Before listening to presenters stating why the funds were needed, Umatilla Republican Senator Alan Hays set the tone of the meeting by describing how his Senate Appropriation Subcommittee on General Government could be swayed.

Florida Senate

A Florida lawmaker has filed legislation that would add Florida’s backing to a national movement seeking to limit the federal government’s power. The memorial needs OK's from 34 states before triggering a constitutional amending conference.

State Sen. Alan Hays (R-Umatilla) says the federal government does too much, collects too many taxes and imposes too many restrictions. So he and lawmakers from across the country have signed on to a plan for states to amend the U.S. Constitution.

“It’s going to have to be an American issue, not a partisan issue at all," Hays says.

The state of Florida employs close to 100-thousand people across 35 agencies. And all of those employees are paid using the same accounting system the state created when Jimmy Carter was President. Watchdog groups, lawmakers and former agency heads are warning Floridians of the system’s limitations and the possibility of a system crash.

Jessica Palombo / WFSU News

A proposed Florida constitutional amendment setting aside money for land conservation pits environmental groups against small-government advocates. The state’s public-land purchasing budget has been slashed in recent years, with some lawmakers arguing that mandating an amount that must be spent on conservation makes no fiscal sense.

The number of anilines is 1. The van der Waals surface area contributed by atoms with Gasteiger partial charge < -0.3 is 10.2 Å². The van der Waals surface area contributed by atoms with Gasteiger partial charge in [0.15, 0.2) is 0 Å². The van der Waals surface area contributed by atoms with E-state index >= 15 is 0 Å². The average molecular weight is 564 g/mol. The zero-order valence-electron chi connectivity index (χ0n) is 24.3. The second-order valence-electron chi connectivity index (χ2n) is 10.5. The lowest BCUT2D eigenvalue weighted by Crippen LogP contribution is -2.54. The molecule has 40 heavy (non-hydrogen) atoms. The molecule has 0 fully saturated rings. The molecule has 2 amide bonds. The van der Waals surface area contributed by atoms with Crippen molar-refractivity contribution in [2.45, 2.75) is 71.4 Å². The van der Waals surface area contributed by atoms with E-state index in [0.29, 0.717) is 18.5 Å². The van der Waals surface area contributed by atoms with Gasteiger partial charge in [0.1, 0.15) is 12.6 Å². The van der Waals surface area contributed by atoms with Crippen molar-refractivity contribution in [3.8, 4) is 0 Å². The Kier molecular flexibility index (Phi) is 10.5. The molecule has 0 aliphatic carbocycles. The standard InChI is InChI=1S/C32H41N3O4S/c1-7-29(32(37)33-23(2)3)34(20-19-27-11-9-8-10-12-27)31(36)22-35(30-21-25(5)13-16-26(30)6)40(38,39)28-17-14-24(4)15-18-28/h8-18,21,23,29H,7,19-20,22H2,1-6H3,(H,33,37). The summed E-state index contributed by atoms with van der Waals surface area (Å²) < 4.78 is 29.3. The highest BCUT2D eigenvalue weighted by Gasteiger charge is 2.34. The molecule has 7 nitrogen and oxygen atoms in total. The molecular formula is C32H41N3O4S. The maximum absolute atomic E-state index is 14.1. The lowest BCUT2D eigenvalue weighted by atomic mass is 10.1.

Sascha Cordner / WFSU-FM

A bill that would allow certain Florida nursing homes to bypass state rules to create new nursing home beds has cleared another committee. But, the Republican backed proposal that could create a special exception for one retirement community in particular is raising concerns among other Republicans and nursing home stakeholders.

Since 2002, nursing home providers must go through what’s called a Certificate of Need, or a CON review process before establishing a new nursing home or adding nursing home beds.

A bill that aims to lower the cost of owning and operating what is called a “low speed vehicle” cleared its first Committee stop in the Senate Thursday. The bill’s sponsor, Republican Senator Alan Hays, says by changing that vehicle’s status to a golf cart, it will lower the cost of things, like insurance premiums.

Jessica Palombo / WFSU-FM

Central Florida’s Silver Springs attraction could soon become a state park. A public forum on the topic attracted hundreds of people this week.

Ocala’s Vanguard High School auditorium was filled to capacity for the Silver Springs forum. More than 50 people took the microphone to give the state their input.

It’s the only spring in Florida still managed by a private company. And that company, Spanish-owned Palace Entertainment, is trying to be let go from its lease before it expires in 2029.

Opponents of a bill that would ban courts from making a decision on certain cases based on foreign law are trying a last ditch effort to get it voted down on the Senate Floor. As Sascha Cordner reports, while the bill’s sponsors say they’re trying to make Florida courts pure, others are calling it an attack on certain religions.

“It’s unacceptable for his Senate to be infested with this hate speech being distributed.”